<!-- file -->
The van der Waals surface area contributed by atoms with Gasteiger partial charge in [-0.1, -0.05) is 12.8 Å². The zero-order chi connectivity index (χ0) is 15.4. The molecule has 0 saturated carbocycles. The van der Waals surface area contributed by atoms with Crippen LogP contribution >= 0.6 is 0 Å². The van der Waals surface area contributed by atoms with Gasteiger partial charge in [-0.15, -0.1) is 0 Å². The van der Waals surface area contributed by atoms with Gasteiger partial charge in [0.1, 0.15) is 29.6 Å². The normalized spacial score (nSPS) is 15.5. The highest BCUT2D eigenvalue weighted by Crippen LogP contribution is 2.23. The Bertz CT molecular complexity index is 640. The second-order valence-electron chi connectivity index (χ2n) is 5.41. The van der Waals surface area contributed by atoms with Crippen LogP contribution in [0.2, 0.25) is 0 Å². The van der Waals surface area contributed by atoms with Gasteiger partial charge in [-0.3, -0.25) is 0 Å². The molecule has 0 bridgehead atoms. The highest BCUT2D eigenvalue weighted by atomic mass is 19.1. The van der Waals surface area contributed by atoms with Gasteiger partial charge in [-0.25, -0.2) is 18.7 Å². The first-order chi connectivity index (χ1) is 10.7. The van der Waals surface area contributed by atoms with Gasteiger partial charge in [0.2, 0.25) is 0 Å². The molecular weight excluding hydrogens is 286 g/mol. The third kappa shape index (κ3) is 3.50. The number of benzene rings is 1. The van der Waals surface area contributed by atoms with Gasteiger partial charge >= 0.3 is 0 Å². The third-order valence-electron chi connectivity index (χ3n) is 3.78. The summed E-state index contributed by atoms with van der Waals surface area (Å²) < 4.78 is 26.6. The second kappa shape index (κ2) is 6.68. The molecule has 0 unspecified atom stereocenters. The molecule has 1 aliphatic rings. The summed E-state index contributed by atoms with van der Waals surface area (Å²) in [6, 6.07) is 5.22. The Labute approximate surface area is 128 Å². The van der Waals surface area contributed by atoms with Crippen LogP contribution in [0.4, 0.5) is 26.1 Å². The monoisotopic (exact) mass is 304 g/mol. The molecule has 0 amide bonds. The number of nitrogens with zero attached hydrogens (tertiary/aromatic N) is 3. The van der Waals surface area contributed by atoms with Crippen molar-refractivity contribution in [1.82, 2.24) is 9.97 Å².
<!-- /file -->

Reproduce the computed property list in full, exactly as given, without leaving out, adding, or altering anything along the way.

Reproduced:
The van der Waals surface area contributed by atoms with Gasteiger partial charge in [-0.1, -0.05) is 12.8 Å². The zero-order chi connectivity index (χ0) is 15.4. The molecule has 0 saturated carbocycles. The van der Waals surface area contributed by atoms with Crippen LogP contribution >= 0.6 is 0 Å². The van der Waals surface area contributed by atoms with Gasteiger partial charge in [-0.15, -0.1) is 0 Å². The van der Waals surface area contributed by atoms with Gasteiger partial charge in [0.1, 0.15) is 29.6 Å². The normalized spacial score (nSPS) is 15.5. The highest BCUT2D eigenvalue weighted by Crippen LogP contribution is 2.23. The Bertz CT molecular complexity index is 640. The second-order valence-electron chi connectivity index (χ2n) is 5.41. The van der Waals surface area contributed by atoms with Crippen LogP contribution in [0.2, 0.25) is 0 Å². The van der Waals surface area contributed by atoms with Gasteiger partial charge in [-0.3, -0.25) is 0 Å². The molecule has 0 bridgehead atoms. The highest BCUT2D eigenvalue weighted by atomic mass is 19.1. The van der Waals surface area contributed by atoms with Gasteiger partial charge in [-0.25, -0.2) is 18.7 Å². The first-order chi connectivity index (χ1) is 10.7. The van der Waals surface area contributed by atoms with Gasteiger partial charge in [0.2, 0.25) is 0 Å². The molecular weight excluding hydrogens is 286 g/mol. The third kappa shape index (κ3) is 3.50. The number of benzene rings is 1. The van der Waals surface area contributed by atoms with Gasteiger partial charge >= 0.3 is 0 Å². The third-order valence-electron chi connectivity index (χ3n) is 3.78. The summed E-state index contributed by atoms with van der Waals surface area (Å²) < 4.78 is 26.6. The second kappa shape index (κ2) is 6.68. The molecule has 0 unspecified atom stereocenters. The molecule has 1 aliphatic rings. The summed E-state index contributed by atoms with van der Waals surface area (Å²) in [6, 6.07) is 5.22. The Labute approximate surface area is 128 Å². The van der Waals surface area contributed by atoms with Crippen LogP contribution in [0.4, 0.5) is 26.1 Å². The monoisotopic (exact) mass is 304 g/mol. The molecule has 0 amide bonds. The number of nitrogens with zero attached hydrogens (tertiary/aromatic N) is 3. The van der Waals surface area contributed by atoms with Crippen molar-refractivity contribution in [1.82, 2.24) is 9.97 Å².